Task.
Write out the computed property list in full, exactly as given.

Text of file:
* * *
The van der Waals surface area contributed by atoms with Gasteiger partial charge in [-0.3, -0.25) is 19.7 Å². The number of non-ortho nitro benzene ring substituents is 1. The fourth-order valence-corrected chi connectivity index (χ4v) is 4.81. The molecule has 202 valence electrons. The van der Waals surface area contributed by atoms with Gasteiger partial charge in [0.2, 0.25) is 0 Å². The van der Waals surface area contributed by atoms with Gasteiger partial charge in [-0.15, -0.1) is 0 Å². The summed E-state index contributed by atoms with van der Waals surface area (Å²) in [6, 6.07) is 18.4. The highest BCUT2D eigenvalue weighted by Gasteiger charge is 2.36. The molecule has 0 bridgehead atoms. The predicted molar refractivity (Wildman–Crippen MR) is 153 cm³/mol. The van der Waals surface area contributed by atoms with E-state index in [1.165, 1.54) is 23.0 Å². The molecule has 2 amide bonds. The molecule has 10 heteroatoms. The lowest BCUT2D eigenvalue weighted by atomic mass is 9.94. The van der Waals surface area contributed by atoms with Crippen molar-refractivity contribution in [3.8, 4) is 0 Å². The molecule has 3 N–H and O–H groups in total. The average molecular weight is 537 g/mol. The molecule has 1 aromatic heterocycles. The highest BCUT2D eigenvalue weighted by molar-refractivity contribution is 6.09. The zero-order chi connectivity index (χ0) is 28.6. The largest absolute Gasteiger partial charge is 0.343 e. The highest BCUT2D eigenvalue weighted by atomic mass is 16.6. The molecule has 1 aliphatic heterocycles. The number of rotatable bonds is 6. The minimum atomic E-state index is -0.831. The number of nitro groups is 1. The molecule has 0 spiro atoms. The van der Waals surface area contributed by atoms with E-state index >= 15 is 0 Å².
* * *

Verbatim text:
The van der Waals surface area contributed by atoms with Gasteiger partial charge in [-0.3, -0.25) is 19.7 Å². The number of non-ortho nitro benzene ring substituents is 1. The fourth-order valence-corrected chi connectivity index (χ4v) is 4.81. The molecule has 202 valence electrons. The van der Waals surface area contributed by atoms with Gasteiger partial charge in [0.2, 0.25) is 0 Å². The van der Waals surface area contributed by atoms with Gasteiger partial charge in [-0.15, -0.1) is 0 Å². The summed E-state index contributed by atoms with van der Waals surface area (Å²) in [6, 6.07) is 18.4. The highest BCUT2D eigenvalue weighted by Gasteiger charge is 2.36. The molecule has 0 bridgehead atoms. The predicted molar refractivity (Wildman–Crippen MR) is 153 cm³/mol. The van der Waals surface area contributed by atoms with E-state index in [1.165, 1.54) is 23.0 Å². The molecule has 2 amide bonds. The molecule has 10 heteroatoms. The lowest BCUT2D eigenvalue weighted by atomic mass is 9.94. The van der Waals surface area contributed by atoms with Crippen molar-refractivity contribution in [3.8, 4) is 0 Å². The molecule has 3 N–H and O–H groups in total. The average molecular weight is 537 g/mol. The molecule has 1 aromatic heterocycles. The highest BCUT2D eigenvalue weighted by molar-refractivity contribution is 6.09. The zero-order chi connectivity index (χ0) is 28.6. The largest absolute Gasteiger partial charge is 0.343 e. The highest BCUT2D eigenvalue weighted by atomic mass is 16.6. The molecule has 1 aliphatic heterocycles. The number of rotatable bonds is 6. The minimum atomic E-state index is -0.831. The number of nitro groups is 1. The molecule has 0 spiro atoms. The van der Waals surface area contributed by atoms with E-state index >= 15 is 0 Å².